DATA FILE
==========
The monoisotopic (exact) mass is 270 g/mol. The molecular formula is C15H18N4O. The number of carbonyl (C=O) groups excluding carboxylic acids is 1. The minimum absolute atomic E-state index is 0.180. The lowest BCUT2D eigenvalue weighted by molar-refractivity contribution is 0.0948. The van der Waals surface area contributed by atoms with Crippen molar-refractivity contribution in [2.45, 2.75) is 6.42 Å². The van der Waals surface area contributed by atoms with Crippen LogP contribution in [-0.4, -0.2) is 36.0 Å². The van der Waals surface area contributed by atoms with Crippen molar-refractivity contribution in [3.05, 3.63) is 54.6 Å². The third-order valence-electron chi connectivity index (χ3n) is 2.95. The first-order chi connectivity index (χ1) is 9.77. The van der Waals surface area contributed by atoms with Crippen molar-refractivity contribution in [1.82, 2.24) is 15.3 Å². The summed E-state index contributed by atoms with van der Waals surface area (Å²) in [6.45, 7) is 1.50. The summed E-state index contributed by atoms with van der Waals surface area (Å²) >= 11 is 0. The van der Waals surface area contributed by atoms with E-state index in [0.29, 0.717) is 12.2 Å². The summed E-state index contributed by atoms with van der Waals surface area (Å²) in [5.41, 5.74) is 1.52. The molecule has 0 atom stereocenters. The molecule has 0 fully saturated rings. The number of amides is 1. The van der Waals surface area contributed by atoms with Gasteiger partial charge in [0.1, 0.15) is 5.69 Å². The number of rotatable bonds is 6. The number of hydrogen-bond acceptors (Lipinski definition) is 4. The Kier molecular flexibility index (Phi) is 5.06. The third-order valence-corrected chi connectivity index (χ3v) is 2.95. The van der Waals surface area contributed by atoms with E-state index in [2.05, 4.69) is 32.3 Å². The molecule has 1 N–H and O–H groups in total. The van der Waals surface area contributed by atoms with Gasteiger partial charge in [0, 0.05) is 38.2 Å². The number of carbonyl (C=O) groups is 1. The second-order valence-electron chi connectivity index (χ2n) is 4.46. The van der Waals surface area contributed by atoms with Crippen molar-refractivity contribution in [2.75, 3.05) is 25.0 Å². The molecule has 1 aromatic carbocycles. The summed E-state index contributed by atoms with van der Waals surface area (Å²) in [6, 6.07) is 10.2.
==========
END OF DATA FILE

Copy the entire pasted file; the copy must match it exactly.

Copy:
The monoisotopic (exact) mass is 270 g/mol. The molecular formula is C15H18N4O. The number of carbonyl (C=O) groups excluding carboxylic acids is 1. The minimum absolute atomic E-state index is 0.180. The lowest BCUT2D eigenvalue weighted by molar-refractivity contribution is 0.0948. The van der Waals surface area contributed by atoms with Crippen molar-refractivity contribution in [2.45, 2.75) is 6.42 Å². The van der Waals surface area contributed by atoms with Crippen LogP contribution in [-0.4, -0.2) is 36.0 Å². The van der Waals surface area contributed by atoms with Crippen molar-refractivity contribution in [3.05, 3.63) is 54.6 Å². The third-order valence-electron chi connectivity index (χ3n) is 2.95. The first-order chi connectivity index (χ1) is 9.77. The van der Waals surface area contributed by atoms with Crippen molar-refractivity contribution in [1.82, 2.24) is 15.3 Å². The summed E-state index contributed by atoms with van der Waals surface area (Å²) in [6.45, 7) is 1.50. The summed E-state index contributed by atoms with van der Waals surface area (Å²) >= 11 is 0. The van der Waals surface area contributed by atoms with E-state index in [0.29, 0.717) is 12.2 Å². The summed E-state index contributed by atoms with van der Waals surface area (Å²) in [5.41, 5.74) is 1.52. The molecule has 0 atom stereocenters. The molecule has 0 fully saturated rings. The number of amides is 1. The van der Waals surface area contributed by atoms with Gasteiger partial charge in [0.1, 0.15) is 5.69 Å². The number of rotatable bonds is 6. The number of hydrogen-bond acceptors (Lipinski definition) is 4. The Kier molecular flexibility index (Phi) is 5.06. The third-order valence-corrected chi connectivity index (χ3v) is 2.95. The van der Waals surface area contributed by atoms with E-state index in [2.05, 4.69) is 32.3 Å². The molecule has 1 N–H and O–H groups in total. The van der Waals surface area contributed by atoms with Gasteiger partial charge in [0, 0.05) is 38.2 Å². The number of carbonyl (C=O) groups is 1. The second-order valence-electron chi connectivity index (χ2n) is 4.46. The van der Waals surface area contributed by atoms with Crippen molar-refractivity contribution in [2.75, 3.05) is 25.0 Å². The molecule has 1 aromatic carbocycles. The summed E-state index contributed by atoms with van der Waals surface area (Å²) in [6, 6.07) is 10.2.